If you are a Parker-Gray resident, the City doesn't want you know just how much traffic the massive developments planned for Braddock Road will have on local streets.
Here's how they are hiding the numbers:
The study found that the proposed redevelopment scenario adds only 8% more peak hour trips than the current zoning scenario, equating to approximately one-sixth of a lane of traffic. (Executive Summary, p. 14)So what's suspect about this statement? Well, the City is hoping citizens will read this as meaning there will only be 8% more traffic even when Braddock Road is fully built out.
But look carefully at the wording. It's not saying there will be 8% more traffic than we have today. It's saying there will be 8% more traffic "than the current zoning scenario."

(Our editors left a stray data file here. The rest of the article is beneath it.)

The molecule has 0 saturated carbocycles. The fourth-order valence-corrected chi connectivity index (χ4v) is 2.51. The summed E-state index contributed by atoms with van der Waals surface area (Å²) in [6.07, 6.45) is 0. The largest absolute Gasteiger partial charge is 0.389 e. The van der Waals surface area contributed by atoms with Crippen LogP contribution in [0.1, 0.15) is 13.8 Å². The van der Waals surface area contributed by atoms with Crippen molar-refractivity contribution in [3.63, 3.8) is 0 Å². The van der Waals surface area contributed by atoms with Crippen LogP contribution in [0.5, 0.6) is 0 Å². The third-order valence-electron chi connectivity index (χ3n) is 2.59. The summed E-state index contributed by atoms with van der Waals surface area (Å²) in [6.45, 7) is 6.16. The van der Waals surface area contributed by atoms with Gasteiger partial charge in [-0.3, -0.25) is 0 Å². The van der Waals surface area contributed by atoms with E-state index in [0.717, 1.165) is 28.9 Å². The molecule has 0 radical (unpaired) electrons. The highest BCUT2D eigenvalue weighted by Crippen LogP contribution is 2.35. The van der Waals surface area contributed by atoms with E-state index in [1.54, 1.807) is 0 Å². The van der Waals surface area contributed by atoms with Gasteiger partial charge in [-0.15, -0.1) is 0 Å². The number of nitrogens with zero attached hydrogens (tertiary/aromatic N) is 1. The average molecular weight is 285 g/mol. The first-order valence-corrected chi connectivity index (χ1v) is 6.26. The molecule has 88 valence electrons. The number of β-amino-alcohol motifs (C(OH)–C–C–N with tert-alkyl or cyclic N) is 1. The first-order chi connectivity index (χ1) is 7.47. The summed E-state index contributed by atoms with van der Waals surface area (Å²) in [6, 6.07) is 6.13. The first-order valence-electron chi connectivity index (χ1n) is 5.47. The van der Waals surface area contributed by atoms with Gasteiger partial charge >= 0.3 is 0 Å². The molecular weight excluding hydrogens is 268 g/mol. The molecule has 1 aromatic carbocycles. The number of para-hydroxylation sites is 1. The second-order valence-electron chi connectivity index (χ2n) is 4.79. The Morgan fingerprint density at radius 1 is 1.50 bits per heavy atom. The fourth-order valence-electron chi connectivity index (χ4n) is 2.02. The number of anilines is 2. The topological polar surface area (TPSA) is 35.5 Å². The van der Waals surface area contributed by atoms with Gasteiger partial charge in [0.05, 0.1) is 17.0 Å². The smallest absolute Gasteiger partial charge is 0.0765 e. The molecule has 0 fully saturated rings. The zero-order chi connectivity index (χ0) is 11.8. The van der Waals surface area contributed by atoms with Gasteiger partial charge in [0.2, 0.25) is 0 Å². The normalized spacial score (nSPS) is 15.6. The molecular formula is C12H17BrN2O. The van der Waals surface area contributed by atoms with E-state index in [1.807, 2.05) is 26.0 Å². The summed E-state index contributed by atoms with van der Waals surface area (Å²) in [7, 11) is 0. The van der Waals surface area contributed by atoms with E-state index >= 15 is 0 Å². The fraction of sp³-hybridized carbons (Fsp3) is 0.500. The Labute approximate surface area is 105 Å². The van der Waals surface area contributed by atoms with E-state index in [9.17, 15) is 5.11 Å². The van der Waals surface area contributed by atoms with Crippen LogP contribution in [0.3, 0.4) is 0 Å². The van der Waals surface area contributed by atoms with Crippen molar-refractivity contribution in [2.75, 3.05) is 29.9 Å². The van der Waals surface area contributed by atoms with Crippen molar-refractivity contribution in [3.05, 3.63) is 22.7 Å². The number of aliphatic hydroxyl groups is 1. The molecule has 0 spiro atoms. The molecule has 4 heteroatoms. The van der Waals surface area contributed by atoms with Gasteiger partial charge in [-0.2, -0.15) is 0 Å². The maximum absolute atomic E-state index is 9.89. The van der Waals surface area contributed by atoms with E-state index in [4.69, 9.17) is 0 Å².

Here's the catch: like much of the rest of Alexandria, the Braddock Road area is currently not as densely developed as zoning would permit.
The number that's being hidden is the comparison between today's traffic levels and what we will have once everything is built out given the zoning changes that are recommended in the Small Area Plan.
There's three numbers here: A (the amount of current traffic), B (the projected amount of traffic if the area was maxxed out under current zoning), and C (the amount of traffic when the area is maxxed out with the new zoning which will permit more density).
The City is saying the difference between B and C is only 8% more traffic. But they haven't told us what the difference is between A and C.
And what impact will this have on quality of life?